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Interviews

Peter Carey on Cultural Amnesia

Peter Carey StampsThe day after Peter Carey was asked to ghostwrite the autobiography of Julian Assange, he started to write a novel instead. Someone else’s memoir, he says, would have been out of his skill set — “the novelist, of course, wants to be totally in control” — but he was nonetheless inspired by the Wikileaks founder, his fellow Australian. “Americans were saying that he was a ‘traitor.’ I was appalled by the imperial hubris and ignorance, and I was thinking, ‘Guys, be careful what you sow.’ ”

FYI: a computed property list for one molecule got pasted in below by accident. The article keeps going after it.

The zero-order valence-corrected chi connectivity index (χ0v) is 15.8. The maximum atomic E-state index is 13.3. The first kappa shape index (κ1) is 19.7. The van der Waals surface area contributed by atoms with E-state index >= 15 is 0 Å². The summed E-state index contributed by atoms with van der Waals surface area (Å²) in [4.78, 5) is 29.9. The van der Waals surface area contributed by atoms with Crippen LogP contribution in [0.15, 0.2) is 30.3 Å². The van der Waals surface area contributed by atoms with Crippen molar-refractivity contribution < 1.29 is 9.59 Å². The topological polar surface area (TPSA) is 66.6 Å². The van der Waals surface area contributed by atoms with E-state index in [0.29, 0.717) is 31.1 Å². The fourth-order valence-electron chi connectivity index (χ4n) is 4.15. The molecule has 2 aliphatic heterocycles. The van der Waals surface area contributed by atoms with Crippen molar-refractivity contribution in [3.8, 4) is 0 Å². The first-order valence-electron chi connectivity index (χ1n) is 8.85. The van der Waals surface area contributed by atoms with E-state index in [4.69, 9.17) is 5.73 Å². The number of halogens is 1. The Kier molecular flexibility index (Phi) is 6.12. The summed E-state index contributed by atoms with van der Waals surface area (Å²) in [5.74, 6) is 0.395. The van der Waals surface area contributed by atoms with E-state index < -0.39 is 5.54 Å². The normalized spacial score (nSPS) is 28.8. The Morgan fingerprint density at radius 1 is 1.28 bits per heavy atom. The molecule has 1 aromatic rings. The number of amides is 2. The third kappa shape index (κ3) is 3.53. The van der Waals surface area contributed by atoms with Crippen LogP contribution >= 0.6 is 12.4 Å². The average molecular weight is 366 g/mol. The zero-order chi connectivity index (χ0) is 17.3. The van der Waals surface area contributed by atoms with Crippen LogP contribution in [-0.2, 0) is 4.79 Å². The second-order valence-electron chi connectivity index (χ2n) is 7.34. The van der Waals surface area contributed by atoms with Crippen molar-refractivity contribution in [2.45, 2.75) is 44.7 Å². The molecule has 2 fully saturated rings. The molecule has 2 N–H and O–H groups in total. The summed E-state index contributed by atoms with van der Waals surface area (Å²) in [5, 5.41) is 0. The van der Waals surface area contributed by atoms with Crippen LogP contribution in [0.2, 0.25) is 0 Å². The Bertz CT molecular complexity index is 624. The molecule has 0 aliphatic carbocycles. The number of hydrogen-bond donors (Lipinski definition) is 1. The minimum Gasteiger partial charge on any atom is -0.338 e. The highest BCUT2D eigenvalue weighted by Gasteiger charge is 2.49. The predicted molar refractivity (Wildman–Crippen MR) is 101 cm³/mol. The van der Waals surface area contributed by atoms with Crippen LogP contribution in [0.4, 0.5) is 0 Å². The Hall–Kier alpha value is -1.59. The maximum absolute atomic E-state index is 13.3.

His novel, Amnesia, published this month by Random House, is about a journalist enlisted to tell the tale of an Aussie hacker, Gabrielle Bailleux, whose code worms its way into computers worldwide and opens the doors of American prisons. The narrative reaches back to 1975, the year of Gabrielle’s birth, when the CIA infiltrated Australian politics and engineered the fall of the Labour government. This last event, Carey says, occurred in real life.

Story continues at The National Post

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